Dateline Tuscaloosa: August, 1980.
I was a 17-year-old college freshman. Certain that I would eventually be the first woman president of the US, I set out to leave my mark on the Capstone of Higher Education. For the moment, I was mostly certain that I would begin my world conquest by pledging a particular sorority popular in my small town.
Just before leaving for T-Town, I received a call from a woman I didn’t know–Mrs. Dotson. She would like to write a recommendation. I’d never heard of her sorority but she seemed nice, so I said “thank you.”
In the wee morning hours on the last day of sorority rush, I received the call that every “potential new member” dreads. I had not received a bid from either of my first two choices, but another sorority would like to offer me a bid.
In the midst of my bafflement, I answered: “OK, yes, I’ll accept their bid.”
[Cue: Sandra Bullock. If I ever need a film stand-in, she’s my choice. Oh wait, we’re too old now to play 17. Perhaps Emma Watson could still pull it off?]
A few hours later, I joined my new sisters on the rocking chairs on the front porch of the DZ house. They gave me a pink and green turtle name tag with my first name blazoned across the top. Fun fact: Sheree is my middle name. A grace opportunity–they had no reason to know.
Crystal, twins Pat and Mike, and Abby were stuck playing hostess to the “what’s your name, again?” kiddo. Confusion and surprise notwithstanding, I felt welcomed.
The sorority that Mrs. Dotson wrote the rec for….Delta Zeta….they were the group of women who offered me a bid to join their sisterhood. I know there are some who reject Greek life. This post is not for you. Feel free to scroll on.
Friendships were born. Memories made. Horizons expanded.
A few years into my professional life, I ended up back in Tuscaloosa. One of the partners in the law firm where I was employed was the oldest son of a Delta Zeta alumnae whom I knew well from those college days. That’s how God works.
Ani ohevet othka.
Sandi Patty’s song ‘Love in Any Language’ was a feature in the DZ “Serious Night” ceremony. Every time I heard the song performed, I was moved, not just by agape love, which is God’s unconditional love for us, but also by philia — the love we know as friendship–that I’d experienced through Delta Zeta.
In those years, my DZ sisters were my best friends. They were there during tough personal times and in moments of self-doubt. They helped me achieve more than I ever could have on my own. As an alumnae adviser, the collegiate women I came to know helped me grow into a new phase in my life as I moved toward becoming the person God had designed me to be.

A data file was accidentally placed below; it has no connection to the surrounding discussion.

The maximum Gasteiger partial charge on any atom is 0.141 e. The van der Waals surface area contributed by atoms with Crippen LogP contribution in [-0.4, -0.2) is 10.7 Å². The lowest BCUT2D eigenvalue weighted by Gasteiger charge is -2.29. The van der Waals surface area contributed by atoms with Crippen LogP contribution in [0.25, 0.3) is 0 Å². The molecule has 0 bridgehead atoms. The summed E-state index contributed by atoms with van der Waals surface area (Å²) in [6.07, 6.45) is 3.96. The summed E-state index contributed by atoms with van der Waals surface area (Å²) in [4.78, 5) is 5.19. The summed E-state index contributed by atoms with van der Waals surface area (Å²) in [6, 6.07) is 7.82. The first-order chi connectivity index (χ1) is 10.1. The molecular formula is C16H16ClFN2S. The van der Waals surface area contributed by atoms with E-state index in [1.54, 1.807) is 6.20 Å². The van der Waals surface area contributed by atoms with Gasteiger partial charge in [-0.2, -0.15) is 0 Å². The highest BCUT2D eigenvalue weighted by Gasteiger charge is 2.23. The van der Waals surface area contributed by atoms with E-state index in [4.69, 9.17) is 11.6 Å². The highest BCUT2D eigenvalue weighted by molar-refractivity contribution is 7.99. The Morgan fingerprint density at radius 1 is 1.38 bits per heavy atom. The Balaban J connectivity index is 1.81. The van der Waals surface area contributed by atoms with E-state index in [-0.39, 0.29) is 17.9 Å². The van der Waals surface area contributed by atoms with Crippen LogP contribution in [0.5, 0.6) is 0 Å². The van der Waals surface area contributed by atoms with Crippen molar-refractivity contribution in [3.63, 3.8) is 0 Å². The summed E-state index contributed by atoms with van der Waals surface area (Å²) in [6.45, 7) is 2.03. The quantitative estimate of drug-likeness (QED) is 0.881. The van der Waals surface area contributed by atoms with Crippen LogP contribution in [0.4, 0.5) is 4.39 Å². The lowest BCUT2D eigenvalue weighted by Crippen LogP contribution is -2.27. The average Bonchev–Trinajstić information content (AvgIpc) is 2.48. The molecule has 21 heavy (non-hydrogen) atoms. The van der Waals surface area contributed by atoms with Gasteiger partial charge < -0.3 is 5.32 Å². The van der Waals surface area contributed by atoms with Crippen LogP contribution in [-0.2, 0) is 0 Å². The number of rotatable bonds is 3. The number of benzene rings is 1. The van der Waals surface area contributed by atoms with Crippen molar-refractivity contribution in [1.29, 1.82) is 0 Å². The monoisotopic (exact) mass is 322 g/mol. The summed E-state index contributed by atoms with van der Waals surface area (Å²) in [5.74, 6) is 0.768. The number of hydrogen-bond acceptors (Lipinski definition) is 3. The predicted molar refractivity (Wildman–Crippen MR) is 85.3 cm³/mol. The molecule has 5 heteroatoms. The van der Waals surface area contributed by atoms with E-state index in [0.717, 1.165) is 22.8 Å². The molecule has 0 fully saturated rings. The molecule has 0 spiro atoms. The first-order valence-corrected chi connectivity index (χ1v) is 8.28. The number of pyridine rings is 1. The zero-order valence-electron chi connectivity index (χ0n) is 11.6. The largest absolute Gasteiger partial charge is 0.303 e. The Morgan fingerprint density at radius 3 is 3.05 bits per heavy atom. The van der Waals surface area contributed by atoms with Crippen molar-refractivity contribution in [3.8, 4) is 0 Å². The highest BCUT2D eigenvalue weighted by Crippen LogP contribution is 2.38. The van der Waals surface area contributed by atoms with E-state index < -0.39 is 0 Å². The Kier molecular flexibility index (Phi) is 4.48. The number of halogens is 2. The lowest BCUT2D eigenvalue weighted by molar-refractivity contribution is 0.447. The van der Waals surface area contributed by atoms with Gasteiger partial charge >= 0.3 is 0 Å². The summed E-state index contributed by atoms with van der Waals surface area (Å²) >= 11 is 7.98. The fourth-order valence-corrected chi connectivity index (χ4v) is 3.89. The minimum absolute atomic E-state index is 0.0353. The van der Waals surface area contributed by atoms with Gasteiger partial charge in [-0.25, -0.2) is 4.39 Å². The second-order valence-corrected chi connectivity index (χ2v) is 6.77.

My Delta Zeta sisters taught me about crusading for justice, about temperance and insight and courage, giving graciously, and love that is ever steadfast.
I love you.
Through Delta Zeta, I learned empathy and how to see the world through a lens other than my own. I learned about other Christian denominations, about the Jewish faith, and how to relate to those who have no faith in ways that might allow light to filter into darkness.
I learned something about how much we all have in common, and how insufficient our English language is to express the many faces of love.
Delta Zeta helped me to understand that love is patient, kind, does not envy or boast, is not proud, rude or self-seeking, and always perseveres.
Though the glass is still a bit foggy, I also learned something about the love that surpasses all knowledge. Even when we can’t express it adequately in words, there’s no misinterpreting the language of the heart.
Sheree Martin is a lawyer, entrepreneur and digital media consultant. She’s on a mission to help others Discover, Grow and Shine. Sheree is mom to multiple furry creatures and aunt to three awesome young adults. She loves spending time outdoors, especially at Shine Springs Farm, doing anything fitness related, and cooking real food for friends and family.